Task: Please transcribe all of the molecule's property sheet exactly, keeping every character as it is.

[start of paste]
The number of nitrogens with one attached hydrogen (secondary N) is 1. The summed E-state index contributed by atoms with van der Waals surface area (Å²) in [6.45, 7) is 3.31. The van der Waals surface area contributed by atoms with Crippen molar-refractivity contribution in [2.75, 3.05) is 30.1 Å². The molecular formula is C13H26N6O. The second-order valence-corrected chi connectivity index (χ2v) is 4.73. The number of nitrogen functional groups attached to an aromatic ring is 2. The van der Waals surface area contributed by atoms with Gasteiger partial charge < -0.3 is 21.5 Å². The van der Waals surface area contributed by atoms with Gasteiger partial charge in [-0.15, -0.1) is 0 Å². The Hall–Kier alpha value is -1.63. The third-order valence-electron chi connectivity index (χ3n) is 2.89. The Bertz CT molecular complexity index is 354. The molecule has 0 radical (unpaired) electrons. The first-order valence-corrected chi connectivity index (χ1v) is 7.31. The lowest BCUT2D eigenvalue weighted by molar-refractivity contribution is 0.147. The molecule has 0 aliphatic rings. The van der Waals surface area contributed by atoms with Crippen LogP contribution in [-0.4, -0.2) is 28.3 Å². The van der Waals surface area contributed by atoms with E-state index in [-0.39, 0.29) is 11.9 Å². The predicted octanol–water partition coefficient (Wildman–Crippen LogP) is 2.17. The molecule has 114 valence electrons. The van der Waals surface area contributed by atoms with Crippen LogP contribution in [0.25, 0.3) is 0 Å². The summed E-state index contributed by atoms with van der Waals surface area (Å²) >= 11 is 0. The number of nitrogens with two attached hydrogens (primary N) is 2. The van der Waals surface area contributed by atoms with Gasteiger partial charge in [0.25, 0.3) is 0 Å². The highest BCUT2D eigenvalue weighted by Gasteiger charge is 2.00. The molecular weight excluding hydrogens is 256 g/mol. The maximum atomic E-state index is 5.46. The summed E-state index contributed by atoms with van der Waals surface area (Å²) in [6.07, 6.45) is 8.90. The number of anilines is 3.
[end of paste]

The number of nitrogens with one attached hydrogen (secondary N) is 1. The summed E-state index contributed by atoms with van der Waals surface area (Å²) in [6.45, 7) is 3.31. The van der Waals surface area contributed by atoms with Crippen molar-refractivity contribution in [2.75, 3.05) is 30.1 Å². The molecular formula is C13H26N6O. The second-order valence-corrected chi connectivity index (χ2v) is 4.73. The number of nitrogen functional groups attached to an aromatic ring is 2. The van der Waals surface area contributed by atoms with Gasteiger partial charge < -0.3 is 21.5 Å². The van der Waals surface area contributed by atoms with Gasteiger partial charge in [-0.15, -0.1) is 0 Å². The Hall–Kier alpha value is -1.63. The third-order valence-electron chi connectivity index (χ3n) is 2.89. The Bertz CT molecular complexity index is 354. The molecule has 0 radical (unpaired) electrons. The first-order valence-corrected chi connectivity index (χ1v) is 7.31. The lowest BCUT2D eigenvalue weighted by molar-refractivity contribution is 0.147. The molecule has 0 aliphatic rings. The van der Waals surface area contributed by atoms with Crippen LogP contribution in [-0.4, -0.2) is 28.3 Å². The van der Waals surface area contributed by atoms with E-state index in [-0.39, 0.29) is 11.9 Å². The predicted octanol–water partition coefficient (Wildman–Crippen LogP) is 2.17. The molecule has 114 valence electrons. The van der Waals surface area contributed by atoms with Crippen LogP contribution in [0.25, 0.3) is 0 Å². The summed E-state index contributed by atoms with van der Waals surface area (Å²) >= 11 is 0. The number of nitrogens with two attached hydrogens (primary N) is 2. The van der Waals surface area contributed by atoms with Gasteiger partial charge in [0.25, 0.3) is 0 Å². The highest BCUT2D eigenvalue weighted by Gasteiger charge is 2.00. The molecular weight excluding hydrogens is 256 g/mol. The maximum atomic E-state index is 5.46. The summed E-state index contributed by atoms with van der Waals surface area (Å²) in [6.07, 6.45) is 8.90. The number of anilines is 3.